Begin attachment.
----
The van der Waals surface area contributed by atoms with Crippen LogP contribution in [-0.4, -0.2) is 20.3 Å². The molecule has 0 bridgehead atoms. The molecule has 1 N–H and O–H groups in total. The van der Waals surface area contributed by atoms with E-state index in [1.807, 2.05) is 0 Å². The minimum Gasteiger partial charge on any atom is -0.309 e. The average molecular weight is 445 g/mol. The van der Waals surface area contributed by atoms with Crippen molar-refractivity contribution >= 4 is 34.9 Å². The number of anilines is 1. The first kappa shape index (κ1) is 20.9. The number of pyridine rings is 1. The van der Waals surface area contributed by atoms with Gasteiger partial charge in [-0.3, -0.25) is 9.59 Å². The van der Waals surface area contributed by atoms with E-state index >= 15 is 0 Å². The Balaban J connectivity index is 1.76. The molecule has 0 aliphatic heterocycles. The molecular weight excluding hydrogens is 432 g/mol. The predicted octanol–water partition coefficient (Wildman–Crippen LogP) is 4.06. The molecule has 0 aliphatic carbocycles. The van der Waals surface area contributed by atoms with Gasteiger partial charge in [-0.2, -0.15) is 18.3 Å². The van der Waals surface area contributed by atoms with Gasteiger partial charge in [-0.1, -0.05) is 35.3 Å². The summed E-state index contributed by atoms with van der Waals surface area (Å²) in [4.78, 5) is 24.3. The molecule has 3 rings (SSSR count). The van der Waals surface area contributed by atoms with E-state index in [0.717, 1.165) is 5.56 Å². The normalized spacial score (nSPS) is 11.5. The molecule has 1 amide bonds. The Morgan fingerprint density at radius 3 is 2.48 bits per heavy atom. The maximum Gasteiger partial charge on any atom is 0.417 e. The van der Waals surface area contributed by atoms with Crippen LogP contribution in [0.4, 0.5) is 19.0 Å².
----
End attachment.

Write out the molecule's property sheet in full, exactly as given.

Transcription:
The van der Waals surface area contributed by atoms with Crippen LogP contribution in [-0.4, -0.2) is 20.3 Å². The molecule has 0 bridgehead atoms. The molecule has 1 N–H and O–H groups in total. The van der Waals surface area contributed by atoms with E-state index in [1.807, 2.05) is 0 Å². The minimum Gasteiger partial charge on any atom is -0.309 e. The average molecular weight is 445 g/mol. The van der Waals surface area contributed by atoms with Crippen molar-refractivity contribution >= 4 is 34.9 Å². The number of anilines is 1. The first kappa shape index (κ1) is 20.9. The number of pyridine rings is 1. The van der Waals surface area contributed by atoms with Gasteiger partial charge in [-0.3, -0.25) is 9.59 Å². The van der Waals surface area contributed by atoms with E-state index >= 15 is 0 Å². The Balaban J connectivity index is 1.76. The molecule has 0 aliphatic heterocycles. The molecular weight excluding hydrogens is 432 g/mol. The predicted octanol–water partition coefficient (Wildman–Crippen LogP) is 4.06. The molecule has 0 aliphatic carbocycles. The van der Waals surface area contributed by atoms with Gasteiger partial charge in [-0.2, -0.15) is 18.3 Å². The van der Waals surface area contributed by atoms with Gasteiger partial charge in [-0.1, -0.05) is 35.3 Å². The summed E-state index contributed by atoms with van der Waals surface area (Å²) in [4.78, 5) is 24.3. The molecule has 3 rings (SSSR count). The van der Waals surface area contributed by atoms with E-state index in [0.717, 1.165) is 5.56 Å². The normalized spacial score (nSPS) is 11.5. The molecule has 1 amide bonds. The Morgan fingerprint density at radius 3 is 2.48 bits per heavy atom. The maximum Gasteiger partial charge on any atom is 0.417 e. The van der Waals surface area contributed by atoms with Crippen LogP contribution in [0.4, 0.5) is 19.0 Å².